Rwanda is one of the few African countries to have tapped the international bond market, with tremendous success: $400m was issued on the Irish Stock Exchange with an issuance coupon rate of 6.625%. To meet its target to become a middle income country by 2018, Rwanda is using all its available tools. Investors gave it the thumbs up as the 10-year bond was eight times oversubscribed. Indeed, Rwanda offers a good investment alternative to the other - oil-producing - African issuers who are more likely to be affected by a drop in commodity prices.
Infrastructure development: the heart of the success
A good infrastructure is key to developing private investment and efforts have doubled to develop it in all sectors (energy, transport, water, healthcare and education). The KivuWatt project which simultaneously produced a 25 MW power plant and extracted harmful gases from the lake won the Euromoney energy project of the year in 2011. The development of the $300m convention centre and the $635m Bugesera airport are at the heart of making Rwanda a hub for East Africa (which makes sense as Kigali is one of the safest capitals in Africa). Rwanda is also one of the leading forces with East Africa and the $4.7bn Isaka-Kigali railway between Tanzania and Rwanda is a good example of infrastructure projects making Rwanda a key East Africa player.
At the forefront of innovation
Rwanda is landlocked with few natural resources and is the most densely populated country in Africa. To succeed, it decided to innovate. Its investment and commitment to new technologies is impressive. In 2009 it started a $95m project to construct 2,300 km of fibre optic telecommunication network across the country to link undersea cables running along the East African coast. It was revolutionary but not enough for a country determined not to be left behind. A few months ago a deal with KT Corp, one of the South Korean telecom companies, will lead to high speed 4G internet being provided to 95% of the population. According to the International Telecommunication Union, Rwanda is already amongst the top 10 broadband countries in Africa and it estimates that a 95% internet penetration will translate into a 10-13% GDP growth.
The recognition and empowerment of women in Rwanda should make every western nation blush. Unlike many countries, equality between men and women is visible not just in the constitution. With women holding over 56% of the seats in the last parliament (which is far above the required 30% quota), Rwanda has by far the highest percentage of female MPs anywhere in the world (by comparison, women hold just over 22% of the seats in the United Kingdom and about 18% of the seats in the United States). This makes it the only country in the world with a majority of women at parliament. Women do not only legislate, they also hold senior executive positions by occupying 35% of the cabinet (vs 15% in the United Kingdom and 20% in the United States). Senior positions are occupied by women such as the minister of Foreign Affairs and Cooperation, the head of the Rwandan Development Board and the head of the Ombudsman Office.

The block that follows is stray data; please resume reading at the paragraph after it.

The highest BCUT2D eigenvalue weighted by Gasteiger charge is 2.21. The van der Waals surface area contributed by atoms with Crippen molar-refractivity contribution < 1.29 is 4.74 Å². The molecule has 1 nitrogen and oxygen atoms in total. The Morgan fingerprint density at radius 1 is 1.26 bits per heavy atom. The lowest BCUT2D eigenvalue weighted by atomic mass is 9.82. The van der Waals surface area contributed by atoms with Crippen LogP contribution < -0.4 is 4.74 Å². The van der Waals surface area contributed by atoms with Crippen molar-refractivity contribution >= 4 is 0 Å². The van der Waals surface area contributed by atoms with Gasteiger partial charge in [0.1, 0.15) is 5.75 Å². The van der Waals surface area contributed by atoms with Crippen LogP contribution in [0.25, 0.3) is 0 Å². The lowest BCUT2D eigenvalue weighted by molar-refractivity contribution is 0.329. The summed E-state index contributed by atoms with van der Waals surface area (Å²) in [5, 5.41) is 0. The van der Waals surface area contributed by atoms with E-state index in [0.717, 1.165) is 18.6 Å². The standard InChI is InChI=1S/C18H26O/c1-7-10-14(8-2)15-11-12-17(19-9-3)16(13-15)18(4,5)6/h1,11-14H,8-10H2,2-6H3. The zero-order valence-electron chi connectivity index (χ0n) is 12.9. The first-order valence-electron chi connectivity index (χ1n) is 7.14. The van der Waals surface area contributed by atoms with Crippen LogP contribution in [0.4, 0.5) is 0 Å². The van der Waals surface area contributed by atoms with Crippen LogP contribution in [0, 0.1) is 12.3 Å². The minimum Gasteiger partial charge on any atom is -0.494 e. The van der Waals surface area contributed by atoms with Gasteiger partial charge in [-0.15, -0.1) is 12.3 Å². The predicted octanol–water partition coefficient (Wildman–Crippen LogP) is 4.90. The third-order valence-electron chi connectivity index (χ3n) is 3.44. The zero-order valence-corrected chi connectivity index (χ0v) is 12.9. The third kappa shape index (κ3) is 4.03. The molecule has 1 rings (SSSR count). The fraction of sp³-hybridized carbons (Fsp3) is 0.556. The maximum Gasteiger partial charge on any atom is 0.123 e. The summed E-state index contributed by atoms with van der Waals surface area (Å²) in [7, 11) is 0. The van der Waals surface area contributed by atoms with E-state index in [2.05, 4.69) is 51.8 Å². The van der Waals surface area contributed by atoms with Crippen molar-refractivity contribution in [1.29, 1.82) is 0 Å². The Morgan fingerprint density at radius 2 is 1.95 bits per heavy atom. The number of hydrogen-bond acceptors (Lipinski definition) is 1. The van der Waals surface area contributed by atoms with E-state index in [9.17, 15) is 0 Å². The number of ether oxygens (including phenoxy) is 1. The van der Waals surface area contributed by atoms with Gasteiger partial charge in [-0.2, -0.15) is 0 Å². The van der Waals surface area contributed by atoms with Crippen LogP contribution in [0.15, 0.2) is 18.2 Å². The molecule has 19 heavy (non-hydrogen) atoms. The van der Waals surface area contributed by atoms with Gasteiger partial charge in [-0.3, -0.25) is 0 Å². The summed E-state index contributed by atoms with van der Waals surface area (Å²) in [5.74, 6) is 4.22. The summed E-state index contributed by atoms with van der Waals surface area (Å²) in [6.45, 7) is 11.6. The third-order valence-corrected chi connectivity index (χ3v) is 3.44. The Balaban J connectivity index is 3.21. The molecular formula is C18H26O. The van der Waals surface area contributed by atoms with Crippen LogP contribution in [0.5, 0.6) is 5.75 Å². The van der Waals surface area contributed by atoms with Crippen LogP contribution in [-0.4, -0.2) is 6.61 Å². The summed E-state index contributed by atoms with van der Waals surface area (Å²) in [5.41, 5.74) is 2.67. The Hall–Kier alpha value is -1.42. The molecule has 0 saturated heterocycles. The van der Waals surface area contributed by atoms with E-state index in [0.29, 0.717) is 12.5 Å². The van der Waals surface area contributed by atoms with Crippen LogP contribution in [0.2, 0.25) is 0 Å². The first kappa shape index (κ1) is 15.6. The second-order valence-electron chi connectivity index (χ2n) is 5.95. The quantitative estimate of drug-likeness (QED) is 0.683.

Education: number one priority to empower a nation
The statistics in the last UNICEF report are clear: with 96.5% enrolment rate last year, Rwanda has the highest primary school rate in the whole of Africa. Gender parity for education has also been achieved for primary and secondary education. Such success led Rwanda to win the Commonwealth Education Good Practice Awards 2012. In addition, English was introduced as one of the official languages (instead of French): with 1.8bn people speaking English (vs 180m speaking French) it made sense. The president of Gabon pledged to follow suit after visiting Rwanda.
Rwanda has a clear ambitious vision and in the last decade, every step has been taken towards its concretisation. Although some may still doubt Rwanda's nickname of "Singapore of Africa", the proof is in the pudding and today Rwanda has already become one of the safest and most sophisticated countries in Africa and a leading example on how a focused government can empower its citizens.